Why a Recount in Alabama’s Election is Probably Not Going to Happen

Doug Jones won Tuesday's Senate race.

Getty Images / Joe Raedle

Roy Moore hinted at the possibility of a recount in Alabama’s special election, held on Tuesday, just moments after the press called the race for Democratic opponent Doug Jones. Moore claimed that the close race could lead to a reconsideration of the result.

“Realize that when the vote is this close that it’s not over,” he said. “We also know that God is always in control.”

At the stroke of midnight, Jones had 671,151 votes and a 49.9 percent share of the vote, while Moore had 650,436 votes and a 48.4 percent share. Moore’s claim is based on the Alabama law that a result within 0.5 percent of the vote is enough to trigger an automatic recount. There are still military ballots that need to be counted.

There’s a few reasons why a recount is almost certainly off the table. The first is that the final result probably won’t meet the automatic threshold, as the Washington Post reports that as of May 2016 there is only around 8,700 Alabamans serving in the military. That’s not enough to swing the election.

Another suggested tactic is Moore pays for the recount himself, a sum he would be refunded if he won. That’s probably a bad idea. Alabama’s secretary of state told CNN that a recent recount in a gubernatorial runoff won by just 160 votes “didn’t change more than three or four votes” in the end.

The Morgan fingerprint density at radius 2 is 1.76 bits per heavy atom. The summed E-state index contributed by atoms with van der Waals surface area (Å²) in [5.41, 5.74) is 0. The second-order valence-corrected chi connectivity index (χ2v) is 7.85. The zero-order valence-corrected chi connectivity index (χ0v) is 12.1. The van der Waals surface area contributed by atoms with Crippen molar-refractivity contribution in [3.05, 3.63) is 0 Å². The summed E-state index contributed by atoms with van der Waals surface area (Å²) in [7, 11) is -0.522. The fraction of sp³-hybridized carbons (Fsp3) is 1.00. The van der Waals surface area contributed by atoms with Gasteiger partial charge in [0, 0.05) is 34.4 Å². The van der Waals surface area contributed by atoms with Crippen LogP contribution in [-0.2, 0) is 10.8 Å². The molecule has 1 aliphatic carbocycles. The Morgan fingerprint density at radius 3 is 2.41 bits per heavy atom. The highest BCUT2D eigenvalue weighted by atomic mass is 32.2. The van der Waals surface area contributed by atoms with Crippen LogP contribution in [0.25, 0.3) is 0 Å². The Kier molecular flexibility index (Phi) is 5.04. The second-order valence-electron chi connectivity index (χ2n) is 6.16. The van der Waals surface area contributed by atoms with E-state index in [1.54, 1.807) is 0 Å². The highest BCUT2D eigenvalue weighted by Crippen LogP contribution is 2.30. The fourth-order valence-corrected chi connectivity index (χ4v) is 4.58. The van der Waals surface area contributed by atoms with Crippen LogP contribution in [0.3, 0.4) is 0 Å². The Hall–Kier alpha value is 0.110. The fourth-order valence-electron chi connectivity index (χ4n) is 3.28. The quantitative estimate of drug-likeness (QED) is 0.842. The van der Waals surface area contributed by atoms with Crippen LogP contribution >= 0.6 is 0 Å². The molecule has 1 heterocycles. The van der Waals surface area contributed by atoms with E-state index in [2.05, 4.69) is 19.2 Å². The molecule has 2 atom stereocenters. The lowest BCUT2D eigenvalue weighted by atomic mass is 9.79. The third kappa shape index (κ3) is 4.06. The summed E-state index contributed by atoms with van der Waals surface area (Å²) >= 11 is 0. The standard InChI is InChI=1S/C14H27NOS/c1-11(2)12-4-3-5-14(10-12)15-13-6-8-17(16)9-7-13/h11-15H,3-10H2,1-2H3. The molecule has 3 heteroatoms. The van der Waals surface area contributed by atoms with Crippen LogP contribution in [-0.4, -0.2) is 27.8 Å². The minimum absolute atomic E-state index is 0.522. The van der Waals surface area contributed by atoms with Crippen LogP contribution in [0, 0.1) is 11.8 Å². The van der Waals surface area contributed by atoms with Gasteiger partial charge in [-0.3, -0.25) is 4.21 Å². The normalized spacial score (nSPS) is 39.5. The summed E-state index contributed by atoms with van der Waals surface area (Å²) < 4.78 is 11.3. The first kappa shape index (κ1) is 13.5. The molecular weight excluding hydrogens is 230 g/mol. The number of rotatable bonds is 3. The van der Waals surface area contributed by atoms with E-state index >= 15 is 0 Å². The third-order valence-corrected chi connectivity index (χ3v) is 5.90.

It’s not clear that Moore could even pay for his own recount, though. Legal scholar Rick Hasen, from the University of California, Irvine School of Law, said in a Tuesday blog post that Section 17-16-21, the law that governs how recounts are handled, only seems to cover state elections. Hasen speculates that this is because a recount would be handled Congress instead.

“He can ask for the U.S. Senate to conduct some kind of contest but good luck with that,” Hasen said.

This is an interpretation that is backed up by the Alabama Law Institute:

There’s also the question of what a recount would actually count. The state supreme court has allowed election officials to delete scanned electronic ballot records. State law only covers machine recounts of these digital images, placing a manual recount using the paper slips in murky water.

Moore doesn’t seem to have any viable way forward to force a recount, meaning the result in Jones’ favor will probably be certified somewhere between December 26 and January 3.

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